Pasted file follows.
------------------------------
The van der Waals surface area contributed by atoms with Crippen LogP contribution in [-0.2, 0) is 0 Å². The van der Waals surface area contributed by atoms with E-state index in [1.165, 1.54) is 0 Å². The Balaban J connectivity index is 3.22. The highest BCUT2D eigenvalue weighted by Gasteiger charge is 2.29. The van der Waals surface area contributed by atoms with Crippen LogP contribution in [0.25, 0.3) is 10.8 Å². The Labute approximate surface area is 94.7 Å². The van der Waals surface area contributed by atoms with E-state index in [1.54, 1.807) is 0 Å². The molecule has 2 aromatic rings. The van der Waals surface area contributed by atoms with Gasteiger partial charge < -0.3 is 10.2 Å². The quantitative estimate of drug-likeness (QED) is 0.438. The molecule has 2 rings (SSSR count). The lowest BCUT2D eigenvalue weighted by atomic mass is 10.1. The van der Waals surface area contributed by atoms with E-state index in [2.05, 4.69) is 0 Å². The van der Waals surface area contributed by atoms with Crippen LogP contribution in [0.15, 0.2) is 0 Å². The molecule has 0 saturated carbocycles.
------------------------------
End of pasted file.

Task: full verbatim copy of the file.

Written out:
The van der Waals surface area contributed by atoms with Crippen LogP contribution in [-0.2, 0) is 0 Å². The van der Waals surface area contributed by atoms with E-state index in [1.165, 1.54) is 0 Å². The Balaban J connectivity index is 3.22. The highest BCUT2D eigenvalue weighted by Gasteiger charge is 2.29. The van der Waals surface area contributed by atoms with Crippen LogP contribution in [0.25, 0.3) is 10.8 Å². The Labute approximate surface area is 94.7 Å². The van der Waals surface area contributed by atoms with E-state index in [1.54, 1.807) is 0 Å². The molecule has 2 aromatic rings. The van der Waals surface area contributed by atoms with Gasteiger partial charge < -0.3 is 10.2 Å². The quantitative estimate of drug-likeness (QED) is 0.438. The molecule has 2 rings (SSSR count). The lowest BCUT2D eigenvalue weighted by atomic mass is 10.1. The van der Waals surface area contributed by atoms with E-state index in [2.05, 4.69) is 0 Å². The van der Waals surface area contributed by atoms with Crippen LogP contribution in [0.15, 0.2) is 0 Å². The molecule has 0 saturated carbocycles.